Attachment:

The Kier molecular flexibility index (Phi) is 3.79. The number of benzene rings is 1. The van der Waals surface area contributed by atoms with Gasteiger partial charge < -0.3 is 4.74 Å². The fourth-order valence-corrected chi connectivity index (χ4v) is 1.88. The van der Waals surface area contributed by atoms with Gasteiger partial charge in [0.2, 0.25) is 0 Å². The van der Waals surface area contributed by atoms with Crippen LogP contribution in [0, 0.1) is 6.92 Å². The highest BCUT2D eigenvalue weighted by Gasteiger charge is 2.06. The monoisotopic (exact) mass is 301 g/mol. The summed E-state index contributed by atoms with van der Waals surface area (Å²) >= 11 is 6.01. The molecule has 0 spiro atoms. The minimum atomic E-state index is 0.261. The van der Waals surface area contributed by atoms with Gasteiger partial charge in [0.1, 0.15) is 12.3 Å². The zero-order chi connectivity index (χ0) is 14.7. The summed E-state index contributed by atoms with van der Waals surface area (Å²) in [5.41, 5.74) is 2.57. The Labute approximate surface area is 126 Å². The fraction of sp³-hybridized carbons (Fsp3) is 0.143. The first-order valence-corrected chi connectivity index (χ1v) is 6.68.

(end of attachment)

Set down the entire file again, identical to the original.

The Kier molecular flexibility index (Phi) is 3.79. The number of benzene rings is 1. The van der Waals surface area contributed by atoms with Gasteiger partial charge < -0.3 is 4.74 Å². The fourth-order valence-corrected chi connectivity index (χ4v) is 1.88. The van der Waals surface area contributed by atoms with Gasteiger partial charge in [0.2, 0.25) is 0 Å². The van der Waals surface area contributed by atoms with Crippen LogP contribution in [0, 0.1) is 6.92 Å². The highest BCUT2D eigenvalue weighted by Gasteiger charge is 2.06. The monoisotopic (exact) mass is 301 g/mol. The summed E-state index contributed by atoms with van der Waals surface area (Å²) >= 11 is 6.01. The molecule has 0 spiro atoms. The minimum atomic E-state index is 0.261. The van der Waals surface area contributed by atoms with Gasteiger partial charge in [0.1, 0.15) is 12.3 Å². The zero-order chi connectivity index (χ0) is 14.7. The summed E-state index contributed by atoms with van der Waals surface area (Å²) in [5.41, 5.74) is 2.57. The Labute approximate surface area is 126 Å². The fraction of sp³-hybridized carbons (Fsp3) is 0.143. The first-order valence-corrected chi connectivity index (χ1v) is 6.68.